When considering wellbeing among employees, we mostly think about their physical, emotional, and mental wellbeing. Whilst all three of these are still incredibly important, it’s possible you would not have thought too much about the financial wellbeing of your staff.
When you think about it, it is only natural someone might be affected by their finance – it is something we all worry and stress about at some point in time. A reduction in income with the threat of possibly losing a job can disproportionately impact employees.
As an employer, ensuring the wellbeing of your workforce is key – not only in terms of productivity but in terms of morale amongst a workforce.
Although it might be something often overlooked by employers, here are four things you can do to help ensure employee financial wellbeing in your organisation is improved.
It might seem like a simple step to take but educating your workforce can often be a helpful and effective tool.
A lot of employees will be living payday to payday, meaning they would likely have a limited savings pot, and any large, unforeseen expenditure could cause undue stress and worry. Similarly, if your employee has a mortgage, car loan or locked into other financial agreements, the risk of problems is further increased.
By offering your staff access to educational resources surrounding personal finance, be it debt management, setting savings goals, or even how to boost credit scores, you’ll be able to arm your team with useful facts and information. Education is empowering and can be more useful to some than is realised on the surface.
It doesn’t necessarily need to cost your business any additional expenditure – and certainly, any outlay in education is certainly worthwhile compared to the cost to the business through productivity and performance.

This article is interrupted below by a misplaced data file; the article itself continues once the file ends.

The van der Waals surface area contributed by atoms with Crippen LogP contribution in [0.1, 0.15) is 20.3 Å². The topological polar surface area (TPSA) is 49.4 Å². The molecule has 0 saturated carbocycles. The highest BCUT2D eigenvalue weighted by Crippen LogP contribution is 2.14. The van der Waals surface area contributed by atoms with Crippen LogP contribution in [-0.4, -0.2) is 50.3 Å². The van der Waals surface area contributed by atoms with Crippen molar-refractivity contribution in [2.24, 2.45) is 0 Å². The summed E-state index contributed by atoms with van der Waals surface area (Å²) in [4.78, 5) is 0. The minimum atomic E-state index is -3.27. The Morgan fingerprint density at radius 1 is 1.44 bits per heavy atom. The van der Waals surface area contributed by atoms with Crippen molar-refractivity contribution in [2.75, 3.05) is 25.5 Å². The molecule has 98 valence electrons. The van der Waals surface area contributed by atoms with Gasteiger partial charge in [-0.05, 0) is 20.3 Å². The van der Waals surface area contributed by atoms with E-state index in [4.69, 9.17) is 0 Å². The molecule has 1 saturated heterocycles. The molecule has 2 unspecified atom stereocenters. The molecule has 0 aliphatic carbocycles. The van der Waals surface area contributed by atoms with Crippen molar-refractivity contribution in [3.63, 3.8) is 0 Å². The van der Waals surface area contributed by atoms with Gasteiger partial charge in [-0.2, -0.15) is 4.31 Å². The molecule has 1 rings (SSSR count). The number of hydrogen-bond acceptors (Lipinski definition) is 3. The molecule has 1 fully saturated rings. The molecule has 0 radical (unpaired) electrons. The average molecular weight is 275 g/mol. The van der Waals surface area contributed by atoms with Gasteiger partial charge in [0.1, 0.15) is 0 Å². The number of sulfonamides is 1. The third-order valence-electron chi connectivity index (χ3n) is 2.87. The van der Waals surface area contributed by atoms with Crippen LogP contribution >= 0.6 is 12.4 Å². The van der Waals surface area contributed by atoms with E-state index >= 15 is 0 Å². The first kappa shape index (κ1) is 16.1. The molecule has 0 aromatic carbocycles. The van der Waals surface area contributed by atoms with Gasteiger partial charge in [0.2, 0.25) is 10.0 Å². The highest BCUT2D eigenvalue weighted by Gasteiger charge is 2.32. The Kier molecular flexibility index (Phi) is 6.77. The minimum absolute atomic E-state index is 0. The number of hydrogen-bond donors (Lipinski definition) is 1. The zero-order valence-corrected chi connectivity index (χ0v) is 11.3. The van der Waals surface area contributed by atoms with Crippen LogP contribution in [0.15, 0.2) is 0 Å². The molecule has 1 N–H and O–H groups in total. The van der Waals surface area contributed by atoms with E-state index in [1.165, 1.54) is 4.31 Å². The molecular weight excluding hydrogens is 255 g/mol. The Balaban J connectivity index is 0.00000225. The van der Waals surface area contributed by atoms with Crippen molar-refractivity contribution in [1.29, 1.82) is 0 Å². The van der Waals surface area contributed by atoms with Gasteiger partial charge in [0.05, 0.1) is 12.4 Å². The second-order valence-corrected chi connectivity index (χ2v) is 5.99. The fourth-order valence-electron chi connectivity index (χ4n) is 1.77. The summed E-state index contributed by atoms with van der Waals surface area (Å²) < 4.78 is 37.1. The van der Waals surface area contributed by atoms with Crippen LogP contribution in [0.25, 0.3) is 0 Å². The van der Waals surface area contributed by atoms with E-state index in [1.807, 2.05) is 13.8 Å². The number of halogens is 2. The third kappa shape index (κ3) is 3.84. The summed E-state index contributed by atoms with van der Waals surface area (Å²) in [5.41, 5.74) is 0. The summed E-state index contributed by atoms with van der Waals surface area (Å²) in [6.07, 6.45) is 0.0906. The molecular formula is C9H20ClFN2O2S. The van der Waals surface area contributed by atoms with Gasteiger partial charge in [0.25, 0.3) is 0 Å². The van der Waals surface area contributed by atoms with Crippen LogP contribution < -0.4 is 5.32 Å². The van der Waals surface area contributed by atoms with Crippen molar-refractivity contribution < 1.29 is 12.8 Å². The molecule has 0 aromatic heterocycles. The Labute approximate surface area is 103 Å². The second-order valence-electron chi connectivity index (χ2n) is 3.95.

2. Employee Assistance Programme
Most if not all business these days will have a designated Employee Assistance Programme (EAP), but for those that don’t an EAP gives an employee access to a completely confidential counselling service, covering a wide range of topics.
These can include but aren’t limited to, things such as relationships, mental health, substance abuse and, importantly, financial advice.
EAPs typically tend to include assessments, short-term counselling, as well as any referral services that may be needed.
Perhaps most importantly, access to EAPs are not just limited to the employee but have an invitation extended to their immediate family, regardless of where they are in the world.
In the UK, the cost of an EAP is based on a per capita value which stems from multiplying the number of employees by the anticipated service use, so it might be worth checking with providers within your locale.
The Employee Assistance Programme Association website features a tool in which you can calculate the return on investment you might receive with an EAP.
3. Company Benefits
Although offering company benefits might not directly improve their financial wellbeing, there isn’t anything stopping this from being a useful tool.
For instance, your business might offer discounted or possibly even free gym memberships. Not only is something like this a great incentive, but for people struggling financially, it might also help to reduce some of their monthly expenditure, releasing pressure and enabling them to feel happier at work.
But this will also provide you with a great opportunity to communicate with your employees to find out if there is anything further the business could be offering to help. Not only will this dialogue help your team, but it will also help you as a business learn what aspects need a little bit of work.
4. Line Manager Training and Specialists
Finally, it might be worth investing in training for line managers for them to be able to spot anybody potentially suffering and give them the support they need.
Although some employees might feel uncomfortable opening up to their manager about any difficulties they may be facing, training line managers appropriately, or bringing on board a counselling specialist, might create a safer space for members of staff to seek help in-house rather than externally, speaking freely and comfortably in confidence.
By having trained members of staff in-house, it might also improve the well-being culture within the workplace. Ultimately a healthy workforce makes for a happy workforce, improving morale and productivity.
If an employee is struggling with their financial wellbeing, it might also impact other areas of their general wellbeing, and so should be taken just as seriously as other aspects. Employers can employ several different tools to help, and at the end of the day, it is within the best interest of a business to maintain the morale and productivity of a workforce.
Seeking to improve employee financial wellbeing, the positive impact will be felt by all concerned.